Preventing the Cost of Medical Miscommunication During Covid

By Fred Lizza, CEO, Statum Systems
Twitter: @StatumSystems

Among the multitudes of challenges facing providers and patients in healthcare, from lack of access to lack of funds, communication issues are too often overlooked. This is because the way we do things is often seen as secondary to the thing itself. But the reality is that if you fail to communicate vital information properly, then it can render that information useless.

This is why it’s so important that the healthcare industry keep the importance of effective communication top-of-mind.

An avalanche of options
Healthcare professionals are constantly sharing medical information with each other and with patients, and this communication occurs through many means. Methods can include emails, calls, video calls, text messages, instant messaging, digital file transfers, paper files and charts, pagers, and of course by talking directly person-to-person.

While many of the new communication methods ushered in by the digital age have been transformative in their ability to convey information instantaneously, the sheer number of choices has also become overwhelming. Now, many healthcare workers find themselves having to juggle so many different programs and portals and apps that it becomes hard to keep track of everything.

Critical communication
The information being shared through these methods by healthcare workers – which could include diagnoses, test results, medical advice, and more – is frequently very important, very time sensitive, and extremely private and personal. Ensuring that it is communicated accurately can literally be a matter of life and death. Research conducted by the firm CRICO Strategies found that 30% of medical malpractice cases evaluated from 2009 to 2013 involved communication problems as a contributing factor.

It is not difficult to imagine how this can happen. A tired nurse writes down a message from a patient experiencing a medical issue and then forgets to pass it on to the doctor. A nurse practitioner thinks she has successfully sent a critical text message to a colleague, not realizing her signal was bad and the message didn’t go through. A physician’s assistant accidentally files an urgent radiology report rather than showing it to the doctor.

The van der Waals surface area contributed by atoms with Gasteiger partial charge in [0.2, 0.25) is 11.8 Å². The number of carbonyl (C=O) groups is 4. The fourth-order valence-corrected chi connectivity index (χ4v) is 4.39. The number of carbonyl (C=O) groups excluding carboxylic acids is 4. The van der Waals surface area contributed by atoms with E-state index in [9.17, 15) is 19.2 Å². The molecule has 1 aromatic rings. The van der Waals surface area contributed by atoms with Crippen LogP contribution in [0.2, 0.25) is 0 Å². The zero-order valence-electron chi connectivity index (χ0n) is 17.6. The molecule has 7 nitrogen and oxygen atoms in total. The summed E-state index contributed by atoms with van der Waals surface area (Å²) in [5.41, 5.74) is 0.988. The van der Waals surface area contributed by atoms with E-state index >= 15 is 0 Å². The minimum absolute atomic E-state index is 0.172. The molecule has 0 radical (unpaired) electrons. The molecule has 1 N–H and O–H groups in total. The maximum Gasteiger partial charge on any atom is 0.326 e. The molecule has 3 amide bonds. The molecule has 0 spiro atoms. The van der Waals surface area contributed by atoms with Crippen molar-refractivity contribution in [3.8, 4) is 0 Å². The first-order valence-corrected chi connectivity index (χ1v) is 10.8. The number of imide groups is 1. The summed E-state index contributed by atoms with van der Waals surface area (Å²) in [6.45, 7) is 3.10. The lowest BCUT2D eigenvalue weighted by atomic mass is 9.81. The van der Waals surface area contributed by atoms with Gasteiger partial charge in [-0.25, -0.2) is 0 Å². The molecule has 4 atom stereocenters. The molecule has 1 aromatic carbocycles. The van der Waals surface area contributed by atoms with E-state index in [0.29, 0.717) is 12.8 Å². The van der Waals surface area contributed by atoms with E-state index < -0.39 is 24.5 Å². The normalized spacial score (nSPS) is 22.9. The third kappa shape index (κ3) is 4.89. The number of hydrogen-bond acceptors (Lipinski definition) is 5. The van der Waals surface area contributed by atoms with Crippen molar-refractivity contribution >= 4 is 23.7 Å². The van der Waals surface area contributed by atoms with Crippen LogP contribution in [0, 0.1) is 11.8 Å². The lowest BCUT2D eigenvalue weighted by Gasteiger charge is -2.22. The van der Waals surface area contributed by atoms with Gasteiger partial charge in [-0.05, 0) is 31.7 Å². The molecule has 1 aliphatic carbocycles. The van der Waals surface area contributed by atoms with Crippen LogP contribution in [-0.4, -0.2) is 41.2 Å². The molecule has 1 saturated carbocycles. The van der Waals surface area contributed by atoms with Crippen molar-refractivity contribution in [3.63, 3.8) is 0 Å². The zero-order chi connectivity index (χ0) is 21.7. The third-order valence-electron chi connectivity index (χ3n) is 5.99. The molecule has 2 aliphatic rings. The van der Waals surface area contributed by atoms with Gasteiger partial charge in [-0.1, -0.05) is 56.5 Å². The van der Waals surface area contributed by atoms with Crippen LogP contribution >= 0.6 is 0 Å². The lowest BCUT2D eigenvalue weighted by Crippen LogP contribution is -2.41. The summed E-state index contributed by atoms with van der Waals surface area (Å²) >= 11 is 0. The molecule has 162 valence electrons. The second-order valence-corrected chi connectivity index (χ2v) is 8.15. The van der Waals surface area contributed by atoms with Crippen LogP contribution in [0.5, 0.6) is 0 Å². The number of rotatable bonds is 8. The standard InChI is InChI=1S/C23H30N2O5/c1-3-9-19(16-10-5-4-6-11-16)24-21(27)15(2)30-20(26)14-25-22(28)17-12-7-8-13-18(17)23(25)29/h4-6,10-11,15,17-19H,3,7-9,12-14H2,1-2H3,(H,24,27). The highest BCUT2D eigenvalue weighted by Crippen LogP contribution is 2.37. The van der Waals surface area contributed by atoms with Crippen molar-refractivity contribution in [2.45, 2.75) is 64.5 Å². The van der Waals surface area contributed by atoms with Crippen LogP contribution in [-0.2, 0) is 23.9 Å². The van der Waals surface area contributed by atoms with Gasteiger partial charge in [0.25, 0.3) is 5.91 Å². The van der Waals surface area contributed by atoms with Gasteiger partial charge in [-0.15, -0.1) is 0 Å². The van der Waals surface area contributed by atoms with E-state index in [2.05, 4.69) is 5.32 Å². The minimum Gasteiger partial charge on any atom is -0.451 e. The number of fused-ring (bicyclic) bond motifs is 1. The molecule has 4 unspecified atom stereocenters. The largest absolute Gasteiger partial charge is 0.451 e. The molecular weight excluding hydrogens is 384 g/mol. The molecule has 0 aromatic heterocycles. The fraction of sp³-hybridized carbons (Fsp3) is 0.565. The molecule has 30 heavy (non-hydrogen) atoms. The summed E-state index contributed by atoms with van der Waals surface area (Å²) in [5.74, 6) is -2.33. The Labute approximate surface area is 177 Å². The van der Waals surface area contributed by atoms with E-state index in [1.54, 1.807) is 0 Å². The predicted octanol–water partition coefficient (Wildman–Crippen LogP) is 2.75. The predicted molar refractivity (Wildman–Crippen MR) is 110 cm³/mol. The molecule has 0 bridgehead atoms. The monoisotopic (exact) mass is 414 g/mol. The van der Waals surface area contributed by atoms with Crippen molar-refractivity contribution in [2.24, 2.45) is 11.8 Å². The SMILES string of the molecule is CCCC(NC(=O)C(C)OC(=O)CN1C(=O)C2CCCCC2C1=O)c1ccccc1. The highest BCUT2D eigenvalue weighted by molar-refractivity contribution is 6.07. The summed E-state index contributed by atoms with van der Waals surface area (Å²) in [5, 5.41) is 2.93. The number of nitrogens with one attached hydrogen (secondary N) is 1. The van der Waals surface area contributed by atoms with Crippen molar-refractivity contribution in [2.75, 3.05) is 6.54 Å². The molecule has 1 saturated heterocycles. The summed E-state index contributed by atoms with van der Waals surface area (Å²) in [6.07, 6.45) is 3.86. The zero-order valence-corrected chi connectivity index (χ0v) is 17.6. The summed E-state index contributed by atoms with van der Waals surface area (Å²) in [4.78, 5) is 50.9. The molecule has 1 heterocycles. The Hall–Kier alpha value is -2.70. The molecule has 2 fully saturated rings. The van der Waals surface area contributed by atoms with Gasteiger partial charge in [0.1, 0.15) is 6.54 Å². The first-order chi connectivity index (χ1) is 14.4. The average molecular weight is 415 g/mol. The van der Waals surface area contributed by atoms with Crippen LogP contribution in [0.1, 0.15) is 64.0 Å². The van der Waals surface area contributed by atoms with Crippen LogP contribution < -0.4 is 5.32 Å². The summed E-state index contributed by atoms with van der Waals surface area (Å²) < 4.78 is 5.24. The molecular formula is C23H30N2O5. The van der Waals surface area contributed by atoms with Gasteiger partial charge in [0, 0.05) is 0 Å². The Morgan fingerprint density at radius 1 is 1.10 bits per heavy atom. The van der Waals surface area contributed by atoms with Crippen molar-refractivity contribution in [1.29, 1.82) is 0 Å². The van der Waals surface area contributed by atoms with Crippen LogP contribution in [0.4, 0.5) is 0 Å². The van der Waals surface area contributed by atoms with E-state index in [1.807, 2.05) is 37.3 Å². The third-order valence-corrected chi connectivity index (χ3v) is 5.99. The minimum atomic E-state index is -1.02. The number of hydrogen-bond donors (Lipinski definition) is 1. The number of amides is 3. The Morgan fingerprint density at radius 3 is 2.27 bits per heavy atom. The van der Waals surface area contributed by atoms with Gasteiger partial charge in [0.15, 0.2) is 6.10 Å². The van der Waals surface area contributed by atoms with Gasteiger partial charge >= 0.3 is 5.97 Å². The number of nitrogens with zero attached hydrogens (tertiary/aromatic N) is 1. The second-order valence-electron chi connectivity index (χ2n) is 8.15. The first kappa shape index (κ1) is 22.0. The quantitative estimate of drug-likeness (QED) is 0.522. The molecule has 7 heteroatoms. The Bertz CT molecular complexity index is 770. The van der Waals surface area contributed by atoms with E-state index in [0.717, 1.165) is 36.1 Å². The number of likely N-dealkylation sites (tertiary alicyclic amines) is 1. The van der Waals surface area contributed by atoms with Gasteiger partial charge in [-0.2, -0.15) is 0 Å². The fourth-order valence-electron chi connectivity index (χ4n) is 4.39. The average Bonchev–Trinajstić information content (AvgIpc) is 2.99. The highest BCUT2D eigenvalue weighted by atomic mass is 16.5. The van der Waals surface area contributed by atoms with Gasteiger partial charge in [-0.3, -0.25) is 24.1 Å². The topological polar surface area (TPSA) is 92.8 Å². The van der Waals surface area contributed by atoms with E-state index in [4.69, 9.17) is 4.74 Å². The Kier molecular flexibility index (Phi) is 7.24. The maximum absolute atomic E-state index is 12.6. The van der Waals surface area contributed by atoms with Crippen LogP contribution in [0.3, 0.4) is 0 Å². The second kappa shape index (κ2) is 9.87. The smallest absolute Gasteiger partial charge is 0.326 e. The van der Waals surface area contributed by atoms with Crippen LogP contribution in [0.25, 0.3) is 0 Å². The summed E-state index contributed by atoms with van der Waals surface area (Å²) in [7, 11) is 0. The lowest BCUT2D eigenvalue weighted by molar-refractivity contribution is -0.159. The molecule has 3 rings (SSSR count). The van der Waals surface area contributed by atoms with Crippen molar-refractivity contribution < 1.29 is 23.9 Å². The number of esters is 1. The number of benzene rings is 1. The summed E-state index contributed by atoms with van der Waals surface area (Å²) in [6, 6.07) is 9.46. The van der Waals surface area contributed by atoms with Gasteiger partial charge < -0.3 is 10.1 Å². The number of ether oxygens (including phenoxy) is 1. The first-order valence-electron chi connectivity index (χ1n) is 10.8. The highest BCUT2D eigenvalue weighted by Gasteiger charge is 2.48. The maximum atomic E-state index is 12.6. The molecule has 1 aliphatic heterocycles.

And the COVID-19 pandemic has only exacerbated the situation. Sudden surges of patients in the emergency room and ICU are bound to increase the possibility for miscommunication among the staff working in this hectic environment. The rapid adoption of video calls and other forms of telemedicine, driven by the pandemic, is also likely to compound errors, especially if people are not used to utilizing these technologies.

A heavy price
The sad fact is that miscommunication frequently happens, and at significant cost – both financial and human cost. CRICO estimated that the above-mentioned malpractice cases they reviewed amounted to $1.7 billion in hospital costs—and, more tragically, resulted in 1,744 deaths. It’s hard to believe that simple errors in passing on information can have such terrible consequences, but they do.

Preventing mistakes
The medical community should be prioritizing the improvement of their communications in order to reduce the chances of these preventable and costly mistakes. Strategies could include:

  • Streamlining communication methods. Find ways to minimize the number of different avenues of communication that healthcare professionals use when getting in touch with each other or with patients, so that it’s less likely that they will get confused or overlook something important. The fewer different systems a medical professional has to access and learn, the fewer opportunities for error.
  • Establishing best practices. How do you handle patients who may speak little or no English—is there a protocol for translation, to ensure their problem is understood? Are doctors being given enough time to consult with patients to minimize the possibility of anxiety caused by rushing? Some problems could be mitigated by putting best practices in place that address areas where miscommunication is likely.
  • Providing patients with a summary of their visit, giving them contact information in case they have follow-up questions, and granting access to imaging, files, prescriptions, etc. (perhaps through a provider’s online portal) are all ways that the provider can offer the patient clear and tangible information for them to refer to even after the consultation.
  • Creating methods for review where possible so that critical information is checked for accuracy by multiple parties.

Increasing clarity
The above-mentioned methods are just a few ways to potentially improve communications. Healthcare organizations might also want to consider establishing a special task force to take on the issue, examine current practices and pain points, review new medical messaging technologies available, and then proposing changes and guidance. Individual departments and teams can take the initiative to discuss problem areas and brainstorm solutions to any communication challenges they experience.

Whatever way you approach it, addressing communications can help reduce the possibility of costly and even fatal medical mistakes that stem from miscommunications.